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The Decoupling Fluctuation

The Decoupling Fluctuation

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Most Mondays, Jacob Geiser watches pro wrestling with buddies who are so tight they finish each other’s wisecracks. But when he sinks into the couch to enjoy the action, there’s no one else in the room.

In fact, he’s never even met most of his wrestling friends.

Geiser, 24, is part of a rapidly growing group that keeps one eye on the TV and the other on a laptop or smartphone, tweeting furiously with cyberpals about everything from an outrageous chokehold to an OMG twist on ABC’s “Nashville.”

“I like the idea that there are other people watching the same thing I am and that I can engage with them,” said Geiser, an Eden Prairie, Minn., desktop support specialist who once spit out 250 tweets during an episode of “Lost.”

In just a couple of years, the marriage between social media and TV-watching has gone from a curious novelty to an addictive habit, one that is changing how we watch television and, perhaps, what we watch on television.

This year Americans have posted more than 750 million social-media messages on such sites as Twitter and Facebook while watching their favorite shows, according to Trendrr, a New York-based company that tracks social media. Traffic is up more than 800 percent from a year ago.

Show insiders are participating, too. Almost the entire cast of ABC Family’s “Pretty Little Liars” has answered fan questions during episodes, which may explain why the show’s midseason finale in August drew 709,000 tweets in an hour, making it the most “social” TV episode in history.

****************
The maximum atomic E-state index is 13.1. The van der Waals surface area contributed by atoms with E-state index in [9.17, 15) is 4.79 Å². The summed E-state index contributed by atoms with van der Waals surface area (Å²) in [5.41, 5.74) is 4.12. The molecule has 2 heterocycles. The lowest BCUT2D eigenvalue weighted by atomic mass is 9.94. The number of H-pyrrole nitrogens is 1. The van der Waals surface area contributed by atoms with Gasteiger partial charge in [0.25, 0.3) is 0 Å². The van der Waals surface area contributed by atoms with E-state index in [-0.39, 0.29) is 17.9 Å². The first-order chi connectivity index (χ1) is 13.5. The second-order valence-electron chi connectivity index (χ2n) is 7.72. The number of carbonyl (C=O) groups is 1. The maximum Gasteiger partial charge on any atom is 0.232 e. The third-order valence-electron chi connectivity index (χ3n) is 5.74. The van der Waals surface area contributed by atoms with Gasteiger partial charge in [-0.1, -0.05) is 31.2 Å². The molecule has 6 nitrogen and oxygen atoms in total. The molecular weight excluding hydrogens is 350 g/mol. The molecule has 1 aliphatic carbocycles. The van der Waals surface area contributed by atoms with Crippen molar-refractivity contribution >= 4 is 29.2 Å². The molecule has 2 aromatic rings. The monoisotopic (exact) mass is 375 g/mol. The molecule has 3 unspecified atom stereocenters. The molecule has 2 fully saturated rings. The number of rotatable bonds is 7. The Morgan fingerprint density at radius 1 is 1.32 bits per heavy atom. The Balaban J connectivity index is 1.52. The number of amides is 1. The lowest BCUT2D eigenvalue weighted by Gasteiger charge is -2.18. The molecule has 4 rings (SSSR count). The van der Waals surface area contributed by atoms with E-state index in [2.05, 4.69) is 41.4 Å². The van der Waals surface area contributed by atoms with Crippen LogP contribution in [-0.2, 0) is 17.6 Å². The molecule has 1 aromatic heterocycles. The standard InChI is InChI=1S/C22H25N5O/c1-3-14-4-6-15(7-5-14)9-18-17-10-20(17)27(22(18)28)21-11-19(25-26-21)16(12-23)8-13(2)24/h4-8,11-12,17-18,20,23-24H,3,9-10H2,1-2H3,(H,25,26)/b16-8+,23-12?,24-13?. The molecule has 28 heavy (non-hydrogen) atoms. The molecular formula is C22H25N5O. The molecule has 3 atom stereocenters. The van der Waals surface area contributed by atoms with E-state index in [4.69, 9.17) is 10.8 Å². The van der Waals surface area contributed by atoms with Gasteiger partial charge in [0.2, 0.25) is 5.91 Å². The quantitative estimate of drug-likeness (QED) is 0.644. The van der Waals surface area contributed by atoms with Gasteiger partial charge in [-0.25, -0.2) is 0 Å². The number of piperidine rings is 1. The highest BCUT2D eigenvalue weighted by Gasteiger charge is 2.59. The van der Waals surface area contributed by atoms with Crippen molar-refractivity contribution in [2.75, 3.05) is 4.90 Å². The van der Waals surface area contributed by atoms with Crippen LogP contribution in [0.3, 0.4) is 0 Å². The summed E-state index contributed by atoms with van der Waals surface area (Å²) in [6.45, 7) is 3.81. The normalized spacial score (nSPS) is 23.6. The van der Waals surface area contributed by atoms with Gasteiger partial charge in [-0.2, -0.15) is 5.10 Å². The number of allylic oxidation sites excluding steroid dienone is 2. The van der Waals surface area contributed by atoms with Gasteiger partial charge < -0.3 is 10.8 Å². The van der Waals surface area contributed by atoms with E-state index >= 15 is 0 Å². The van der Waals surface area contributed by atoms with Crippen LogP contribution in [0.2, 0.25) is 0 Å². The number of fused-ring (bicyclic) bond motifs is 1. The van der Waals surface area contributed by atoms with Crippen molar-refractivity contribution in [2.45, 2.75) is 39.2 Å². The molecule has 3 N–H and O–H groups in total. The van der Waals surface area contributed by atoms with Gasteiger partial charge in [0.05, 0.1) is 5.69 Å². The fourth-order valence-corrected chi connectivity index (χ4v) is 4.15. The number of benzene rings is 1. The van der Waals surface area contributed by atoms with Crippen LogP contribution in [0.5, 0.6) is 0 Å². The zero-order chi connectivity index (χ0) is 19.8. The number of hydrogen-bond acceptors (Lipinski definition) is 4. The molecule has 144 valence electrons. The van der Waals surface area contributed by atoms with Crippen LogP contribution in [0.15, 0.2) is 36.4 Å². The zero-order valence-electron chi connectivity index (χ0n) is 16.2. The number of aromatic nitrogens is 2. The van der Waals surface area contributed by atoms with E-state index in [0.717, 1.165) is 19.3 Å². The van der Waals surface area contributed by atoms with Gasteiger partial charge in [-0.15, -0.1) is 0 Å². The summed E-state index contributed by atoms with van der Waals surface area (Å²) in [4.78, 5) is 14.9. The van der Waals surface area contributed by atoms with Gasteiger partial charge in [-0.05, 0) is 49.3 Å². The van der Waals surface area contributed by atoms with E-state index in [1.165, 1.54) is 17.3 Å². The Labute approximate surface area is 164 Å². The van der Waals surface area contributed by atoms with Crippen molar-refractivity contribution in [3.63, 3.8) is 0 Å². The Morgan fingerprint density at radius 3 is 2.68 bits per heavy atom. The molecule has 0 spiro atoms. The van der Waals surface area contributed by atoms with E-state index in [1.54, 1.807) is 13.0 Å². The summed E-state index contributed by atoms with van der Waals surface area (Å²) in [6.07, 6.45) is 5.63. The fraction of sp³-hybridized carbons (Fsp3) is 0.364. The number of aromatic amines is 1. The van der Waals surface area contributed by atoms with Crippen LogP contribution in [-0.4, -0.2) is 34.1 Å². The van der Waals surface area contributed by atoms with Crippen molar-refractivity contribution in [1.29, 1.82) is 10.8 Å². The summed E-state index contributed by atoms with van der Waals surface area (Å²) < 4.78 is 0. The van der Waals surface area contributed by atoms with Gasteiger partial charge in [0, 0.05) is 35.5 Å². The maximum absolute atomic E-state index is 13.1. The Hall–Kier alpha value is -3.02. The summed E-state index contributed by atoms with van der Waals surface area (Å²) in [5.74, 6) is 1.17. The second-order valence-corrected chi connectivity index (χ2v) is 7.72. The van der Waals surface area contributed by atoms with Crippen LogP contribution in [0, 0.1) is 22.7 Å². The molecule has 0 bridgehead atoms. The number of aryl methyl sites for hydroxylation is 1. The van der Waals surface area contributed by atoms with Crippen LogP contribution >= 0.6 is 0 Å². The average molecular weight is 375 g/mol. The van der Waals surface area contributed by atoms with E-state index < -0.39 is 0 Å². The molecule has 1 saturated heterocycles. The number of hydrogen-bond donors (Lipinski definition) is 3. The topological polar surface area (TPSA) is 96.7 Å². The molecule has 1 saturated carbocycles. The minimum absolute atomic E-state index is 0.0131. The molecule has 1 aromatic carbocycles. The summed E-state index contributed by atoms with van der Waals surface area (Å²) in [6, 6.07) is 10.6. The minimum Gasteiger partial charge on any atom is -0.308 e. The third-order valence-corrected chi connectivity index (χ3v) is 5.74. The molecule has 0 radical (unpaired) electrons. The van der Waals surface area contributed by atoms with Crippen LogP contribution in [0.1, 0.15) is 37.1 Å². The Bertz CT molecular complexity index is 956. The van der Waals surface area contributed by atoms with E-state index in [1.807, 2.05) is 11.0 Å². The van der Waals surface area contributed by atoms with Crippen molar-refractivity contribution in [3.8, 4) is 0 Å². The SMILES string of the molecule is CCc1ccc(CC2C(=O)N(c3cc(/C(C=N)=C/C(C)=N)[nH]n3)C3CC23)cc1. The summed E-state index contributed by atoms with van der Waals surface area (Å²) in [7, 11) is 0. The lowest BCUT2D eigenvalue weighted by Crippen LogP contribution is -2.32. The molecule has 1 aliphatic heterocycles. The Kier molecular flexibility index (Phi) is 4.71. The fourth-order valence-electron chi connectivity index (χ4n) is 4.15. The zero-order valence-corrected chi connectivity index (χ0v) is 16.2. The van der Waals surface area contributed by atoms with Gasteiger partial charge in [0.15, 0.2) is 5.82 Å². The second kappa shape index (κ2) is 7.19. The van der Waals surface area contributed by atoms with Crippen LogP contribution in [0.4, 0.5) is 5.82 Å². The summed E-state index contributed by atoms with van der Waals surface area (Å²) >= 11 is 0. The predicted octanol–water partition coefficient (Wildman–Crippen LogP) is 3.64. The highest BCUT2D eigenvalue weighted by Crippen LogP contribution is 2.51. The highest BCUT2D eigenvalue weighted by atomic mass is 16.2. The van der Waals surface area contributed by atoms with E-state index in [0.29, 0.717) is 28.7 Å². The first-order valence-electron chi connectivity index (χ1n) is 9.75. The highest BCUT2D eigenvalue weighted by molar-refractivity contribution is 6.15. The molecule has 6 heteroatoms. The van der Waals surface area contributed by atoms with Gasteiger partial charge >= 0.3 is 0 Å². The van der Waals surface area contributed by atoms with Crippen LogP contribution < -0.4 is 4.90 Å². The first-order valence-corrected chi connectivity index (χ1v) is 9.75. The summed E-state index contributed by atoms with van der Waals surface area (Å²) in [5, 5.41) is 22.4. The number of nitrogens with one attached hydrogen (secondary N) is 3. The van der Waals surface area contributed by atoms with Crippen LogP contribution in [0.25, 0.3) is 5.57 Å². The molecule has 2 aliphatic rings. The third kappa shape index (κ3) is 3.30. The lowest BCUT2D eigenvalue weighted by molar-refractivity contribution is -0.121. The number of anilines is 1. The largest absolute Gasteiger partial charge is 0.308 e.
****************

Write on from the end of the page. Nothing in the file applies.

“Back when I was a teenager, the only way you could express interest was to send a letter to Shaun Cassidy and then wait six weeks for something to come in the mail,” said Danielle Mullin, ABC Family’s vice president of marketing. “Now you can directly tweet one of our stars and if they tweet back to you, it’s like the best day of your life.”

Dana Delany, star of ABC’s “Body of Proof,” was reluctant to get a Twitter account. But last year the network put the pressure on. Now she’s hooked.

“Viewers can get little inside stories about shooting an episode, from what I was wearing to how did I learn to cry like that,” Delany said.

Kunal Nayyar, who appears on CBS’ “The Big Bang Theory,” also live-tweets, but while he thinks it can help humanize a celebrity, “you also run the risk of losing the magic.”

That was CBS’s concern four years ago when “Survivor” host Jeff Probst announced that he planned to tweet during an episode. Executives worried that Probst would shatter the illusion he was broadcasting live from a remote island.

Several fans tweeted back, saying that while they used to tape the show for later viewing, they would begin tuning in live to “watch” with Probst.

Advertisers love it when viewers find a reason to watch live, eliminating the option of fast-forwarding through commercials.

At the same time, TV programmers need to be cautious about putting too much weight on social-media reaction, said ABC Entertainment President Paul Lee. “You do get a sense of what’s resonating and what’s controversial,” he said, “but it’s more of a reflection of passion from a small group of people.”

ABC’s “666 Park Avenue” was among the most-tweeted new programs this fall. And it’s already been canceled.

Scripps Howard News Service



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